Whatever: It's a Small World After All

John Burns
by John Burns

The more things change, the more we all remain MOrons

Hello. Is it safe to stick my head up out here yet? Yes, it’s true. Big Dirty Sean Alexander and Kevin Duke have Left the Building (not that MO actually has a building) – also our compadre Scott Rousseau from sistership Dirtbikes.com. As the wise man once told me on my way out the door, don’t think of this as a door closing, but as another one opening. Ahh… why not? The bad news is we don’t get to work with those guys anymore. The good news is they’ll be fine; Duke’s already slogging away making videos for a large marketing company with oceanfront offices – his strong suit, really. The other good news is that my direct deposit is still depositing. C’mon, that’s a joke. I’m gonna miss those big lugs.

It’s sad, but the occasional staff shake-up is really just the nature of the publishing business, which sometimes feels more like a game of musical chairs. God knows I’ve been the one stuck without a chair more than once. In 1991, when they killed off Cycle magazine, the aptly named David Pecker gathered us together and said, “we’ve decided to merge you all into Cycle World…

Merge doesn’t sound so bad, I thought…

“… and if you’ll see Nancy on your way out, she’s got a severance package for each of you.”

Hey wait a minute!

Guess who our intern was at Cycle in ’91? Little Scott Rousseau, formerly of Dirtbikes.com.

After letting me cool my jets for a year (in those good old days we lived in an ocean-view Laguna Beach cottage for $1000 a month, so it was easy to cool them), David Edwards gave me a job at Cycle World, and life was good. But I was slightly ambitious before I wised up, and the grass looked greener at Motorcyclist so I jumped ship. Once a week or so in my palatial 17th floor office, starting in the mid ’90s, my phone would ring. Some guy from Saskatchewan or someplace up there wanted to know if we had any job openings?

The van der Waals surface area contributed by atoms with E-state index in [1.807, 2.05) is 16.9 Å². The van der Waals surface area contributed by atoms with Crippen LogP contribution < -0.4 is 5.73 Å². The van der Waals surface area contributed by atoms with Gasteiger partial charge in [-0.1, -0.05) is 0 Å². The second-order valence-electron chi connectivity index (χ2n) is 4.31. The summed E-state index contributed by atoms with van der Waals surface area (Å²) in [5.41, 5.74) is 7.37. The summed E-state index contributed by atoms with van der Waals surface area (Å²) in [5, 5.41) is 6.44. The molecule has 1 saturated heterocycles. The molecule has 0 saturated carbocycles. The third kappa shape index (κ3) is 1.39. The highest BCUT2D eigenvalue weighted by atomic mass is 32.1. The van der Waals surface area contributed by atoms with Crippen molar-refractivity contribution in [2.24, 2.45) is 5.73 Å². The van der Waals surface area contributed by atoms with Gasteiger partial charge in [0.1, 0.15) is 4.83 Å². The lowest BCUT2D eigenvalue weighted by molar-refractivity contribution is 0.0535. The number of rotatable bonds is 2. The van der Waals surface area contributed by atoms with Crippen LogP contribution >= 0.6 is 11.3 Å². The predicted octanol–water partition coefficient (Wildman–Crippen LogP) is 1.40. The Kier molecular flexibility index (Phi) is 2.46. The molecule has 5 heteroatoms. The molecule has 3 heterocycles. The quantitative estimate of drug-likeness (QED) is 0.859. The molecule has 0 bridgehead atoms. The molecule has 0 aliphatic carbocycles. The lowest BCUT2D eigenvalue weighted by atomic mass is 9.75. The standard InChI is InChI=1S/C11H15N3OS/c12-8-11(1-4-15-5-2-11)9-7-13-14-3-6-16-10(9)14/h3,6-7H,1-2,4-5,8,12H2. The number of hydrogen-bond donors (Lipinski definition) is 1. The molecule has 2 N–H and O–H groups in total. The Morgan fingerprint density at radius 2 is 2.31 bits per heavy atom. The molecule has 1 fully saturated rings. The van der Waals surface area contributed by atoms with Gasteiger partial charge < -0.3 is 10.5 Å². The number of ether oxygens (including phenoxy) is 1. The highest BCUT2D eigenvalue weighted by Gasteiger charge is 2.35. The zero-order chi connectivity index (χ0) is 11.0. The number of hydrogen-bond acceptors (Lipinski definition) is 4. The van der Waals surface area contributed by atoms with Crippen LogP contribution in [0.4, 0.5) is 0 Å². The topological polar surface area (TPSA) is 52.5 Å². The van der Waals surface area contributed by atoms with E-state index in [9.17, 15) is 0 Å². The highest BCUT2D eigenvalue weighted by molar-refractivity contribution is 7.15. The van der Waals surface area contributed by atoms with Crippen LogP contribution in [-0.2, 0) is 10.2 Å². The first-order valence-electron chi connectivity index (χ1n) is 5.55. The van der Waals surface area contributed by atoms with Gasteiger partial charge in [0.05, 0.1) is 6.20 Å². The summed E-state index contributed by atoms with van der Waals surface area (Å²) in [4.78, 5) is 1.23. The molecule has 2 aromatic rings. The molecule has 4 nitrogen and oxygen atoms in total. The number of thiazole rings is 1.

Ah, well, we’ve always got job openings, I told him every week: Send some stories, shoot some photos, show us what you got! The guy never did. One Monday Mitch Boehm the Editor-in-Chief came back from a bike show somewhere all excited about a guy he’d met and hired that weekend: “This guy’s great, a Canadian, his name’s Kevin Duke!”

Yo, that’s the guy who’s been calling me every week! The Dukester didn’t stay long at Motorcyclist, but he bounced around some other bike magazines and websites and kept at it until he became EiC of MO for a whole decade. Not a bad run. Mitch is now doing marketing/PR for American Flat Track.

It took about eight years for me to fall out of favor with the powers that were at Motorcyclist, circa 2002. But that was okay because I went straight to MO (the same day) as part-time Editor-in-Chief (there wasn’t enough money coming in for a full-time one). MO was a shoestring operation at the time, but we had a lot of fun putting on scooter GPs and things in the parking lot. Who was the first guy I hired? Sean Alexander. When a big-time ad agency offered me a real job not long after, Sean took charge of the whole MO operation in a way I was totally incapable of (finance, taxes, all that), and whipped it into something the current owners felt was worthy of paying serious money for in 2007. Sean himself was worthy enough to be hired by Kawasaki’s PR company, where he sat behind the Big Desk. When he’d had enough of the tasseled loafer life, he wound up back at MO some years ago as Editorial Director of a bunch of sites including this one.